- Recordings of old radio/TV programs and CDs of familiar music
- Original audio or video tapes
- Ask a friend or family member who owns a camcorder to make a video. Speak directly to your loved one and use close-ups of your face and other friends and family. Repeat your name and identify your relationship, speak reassuringly and slowly; this is a gift which will be used for a long time, and can never be used up. Videos can be viewed when you need to be away for a time to keep your loved one calm.
- Record an audio tape for your loved one. For example: “Hello (name of loved one). This is your (wife, husband, daughter, etc.) You live at (address).”
- Continue by telling about your life and times that you have shared. Be sure to repeat names frequently, and to convey the message that you are speaking to a person about whom you care deeply.
- A felt board with names of family members and/or familiar objects cut out and backed with Velcro. A photo should accompany each name in order to play “Match ‘Em.”
TIP: Don’t be afraid to ask for the help and support you need.
- Prepare your loved one in advance for the upcoming events.
- Place seasonal books, magazines and decorations about the house
- Talk about the people who may be coming to visit
- Play familiar seasonal music
- Serve favorite seasonal food
- Do some simple preparation ahead of time — watching you will familiarize your loved one with the festivities to come
4. Plan for “Down Time”
- Plan for some quiet-time activities.
- Have a favorite tape or DVD on hand
- Be prepared with some simple repetitive activity to maintain calmness: cracking nuts, folding napkins, or shelling peas
- Leave time to allow yourself and your loved one to take a walk
- Keep some old photo albums handy — it is usually calming to go through them together
TIP: Make sure the family understands your needs and wishes.Give yourself permission to do only what you can reasonably manage.
5. Streamline Your Traditions
- Hold a family meeting or conference call to discuss the upcoming event
- Make sure that everyone understands your caregiving situation and has realistic expectations about what you can and cannot do
- Run through celebrations and rituals of years gone by and determine which of these to continue and what new traditions may be initiated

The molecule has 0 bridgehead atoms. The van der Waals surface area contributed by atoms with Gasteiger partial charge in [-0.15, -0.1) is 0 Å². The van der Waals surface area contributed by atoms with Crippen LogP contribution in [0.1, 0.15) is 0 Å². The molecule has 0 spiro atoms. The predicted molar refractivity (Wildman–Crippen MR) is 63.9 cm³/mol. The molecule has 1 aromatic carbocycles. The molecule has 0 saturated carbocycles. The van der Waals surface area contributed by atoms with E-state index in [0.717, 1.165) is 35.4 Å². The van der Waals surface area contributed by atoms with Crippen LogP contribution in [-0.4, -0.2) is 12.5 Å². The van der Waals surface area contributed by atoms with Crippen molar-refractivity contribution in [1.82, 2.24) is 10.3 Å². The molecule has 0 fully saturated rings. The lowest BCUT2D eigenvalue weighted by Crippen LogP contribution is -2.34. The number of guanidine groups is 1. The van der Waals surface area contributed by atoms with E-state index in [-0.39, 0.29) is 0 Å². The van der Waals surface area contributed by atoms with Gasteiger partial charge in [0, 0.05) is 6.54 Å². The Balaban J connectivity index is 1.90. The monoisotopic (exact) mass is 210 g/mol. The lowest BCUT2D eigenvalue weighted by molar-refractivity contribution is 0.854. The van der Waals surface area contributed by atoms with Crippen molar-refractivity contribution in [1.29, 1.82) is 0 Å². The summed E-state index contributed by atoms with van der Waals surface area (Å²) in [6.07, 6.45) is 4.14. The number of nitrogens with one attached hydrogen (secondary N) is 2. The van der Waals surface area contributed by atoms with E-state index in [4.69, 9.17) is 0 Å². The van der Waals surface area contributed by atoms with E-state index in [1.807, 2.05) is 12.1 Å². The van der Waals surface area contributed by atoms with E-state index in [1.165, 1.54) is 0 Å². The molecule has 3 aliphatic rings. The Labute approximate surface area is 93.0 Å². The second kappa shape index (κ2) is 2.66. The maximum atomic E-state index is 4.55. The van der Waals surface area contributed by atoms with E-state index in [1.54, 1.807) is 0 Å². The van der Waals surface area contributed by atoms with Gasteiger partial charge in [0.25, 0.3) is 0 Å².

- Set limits as to what you are able to do — and what is not possible for you
- Consider holding a simpler gathering with fewer people present
- Discuss having a potluck dinner or asking others to host the holiday at their home
- Look for ways to simplify shopping and gift-giving
TIP: Sharing a list of practical gift ideas will make the holidays happier for everyone involved.
6. Involve the Person with Dementia
- Choose tasks that are appropriate for your loved one to help with. Allow sufficient time to get them done. For example:
- Baking cookies or mixing dough
- Preparing and putting up seasonal decorations (stay away from artificial fruits and vegetables and blinking lights, which may lead to confusion)
- Simple cleaning tasks like polishing silver, vacuuming or dusting
- Wrapping packages
- Preparing a salad
- Setting the table
7. Timing Is Everything
- Celebrate early in the day to reduce the likelihood of “Sundowner Syndrome” (evening confusion)
- Have a holiday lunch rather than a dinner
- Don’t serve alcohol, use sparkling apple juice
- Keep the lights on to keep the room bright
TIP: Don’t have the television playing when guests are there.
8. Give Yourself a Gift
- Take some time off
- Cultivate your sense of humor — it will help to keep you healthy
- Ask a friend or relative if they can provide specific help. For example, “Can you please take “Name” to his doctor’s appointment on Tuesday?” or “Can you come over to watch “Name” for three hours next Saturday while I go shopping?”
- Arrange for home care so you can enjoy lunch or a movie with a friend
- This article is based on material originally prepared by Judy Wunsch, Alzheimer’s Association, California Southland Chapter.